Even before getting a sugar glider you should phone around and find out where the nearest vet is that is glider-experienced. Phone each number in the yellow pages and ask two specific questions: 1) "Do you accept sugar gliders as patients?"; 2) "Does the veterinarian have experience with sugar gliders? If so, how many other gliders has he/she seen?" Don't feel awkward about asking these questions. They are vital to the continued well-being of your glider.

Once you find a glider-experienced vet, find out what the vet's normal office hours are, not just what the clinic's hours are. Find out if the clinic is available 24/7 for emergencies. If not, inquire about where your veterinarian would recommend that you bring your glider in the event of an emergency. Follow up by checking with the emergency facility to make sure that they also accept sugar gliders as patients. Many do not. Find out where the emergency facility is located and print out a map to keep in your Emergency Medical Kit.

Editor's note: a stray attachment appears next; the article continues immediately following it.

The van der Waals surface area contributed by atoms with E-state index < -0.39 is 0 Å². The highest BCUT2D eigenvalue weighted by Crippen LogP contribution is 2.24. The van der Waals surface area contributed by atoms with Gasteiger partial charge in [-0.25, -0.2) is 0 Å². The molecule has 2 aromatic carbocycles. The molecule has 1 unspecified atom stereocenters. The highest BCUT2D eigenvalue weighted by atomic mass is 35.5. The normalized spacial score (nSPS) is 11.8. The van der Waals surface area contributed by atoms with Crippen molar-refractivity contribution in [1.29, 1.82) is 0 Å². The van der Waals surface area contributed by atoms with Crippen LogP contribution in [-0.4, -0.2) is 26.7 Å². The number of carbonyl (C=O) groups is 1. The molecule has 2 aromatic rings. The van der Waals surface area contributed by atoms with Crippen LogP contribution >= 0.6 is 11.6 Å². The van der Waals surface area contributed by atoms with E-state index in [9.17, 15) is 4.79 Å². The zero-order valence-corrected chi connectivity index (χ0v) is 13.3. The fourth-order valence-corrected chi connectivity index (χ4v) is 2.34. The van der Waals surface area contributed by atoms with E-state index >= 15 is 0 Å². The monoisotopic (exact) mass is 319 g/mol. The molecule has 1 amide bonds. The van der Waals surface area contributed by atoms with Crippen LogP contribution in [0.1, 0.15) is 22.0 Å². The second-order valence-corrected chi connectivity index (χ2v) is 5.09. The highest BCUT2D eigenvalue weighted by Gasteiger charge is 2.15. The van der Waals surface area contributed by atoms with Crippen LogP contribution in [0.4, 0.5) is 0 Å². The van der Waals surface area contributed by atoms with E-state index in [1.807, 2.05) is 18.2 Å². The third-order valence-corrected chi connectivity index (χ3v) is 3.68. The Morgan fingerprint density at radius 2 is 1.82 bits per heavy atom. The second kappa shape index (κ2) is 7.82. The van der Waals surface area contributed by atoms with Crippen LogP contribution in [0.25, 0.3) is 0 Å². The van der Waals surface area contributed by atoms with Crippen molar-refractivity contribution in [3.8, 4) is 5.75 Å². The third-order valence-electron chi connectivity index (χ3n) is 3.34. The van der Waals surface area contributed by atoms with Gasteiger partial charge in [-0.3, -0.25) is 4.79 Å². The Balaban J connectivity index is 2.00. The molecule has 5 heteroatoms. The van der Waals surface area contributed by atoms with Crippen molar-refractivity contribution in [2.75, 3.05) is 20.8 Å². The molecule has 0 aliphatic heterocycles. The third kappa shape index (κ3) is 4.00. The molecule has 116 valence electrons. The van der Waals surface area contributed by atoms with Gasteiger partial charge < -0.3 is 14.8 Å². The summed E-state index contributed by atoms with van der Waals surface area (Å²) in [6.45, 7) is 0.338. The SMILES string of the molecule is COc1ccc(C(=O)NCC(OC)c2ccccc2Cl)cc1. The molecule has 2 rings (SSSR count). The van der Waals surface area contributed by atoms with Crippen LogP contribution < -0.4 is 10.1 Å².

I can not stress the importance of knowing, in advance, where the nearest glider-experienced veterinarian is. It could mean the difference between life and death for your glider in the future.

Emergency Medical Supplies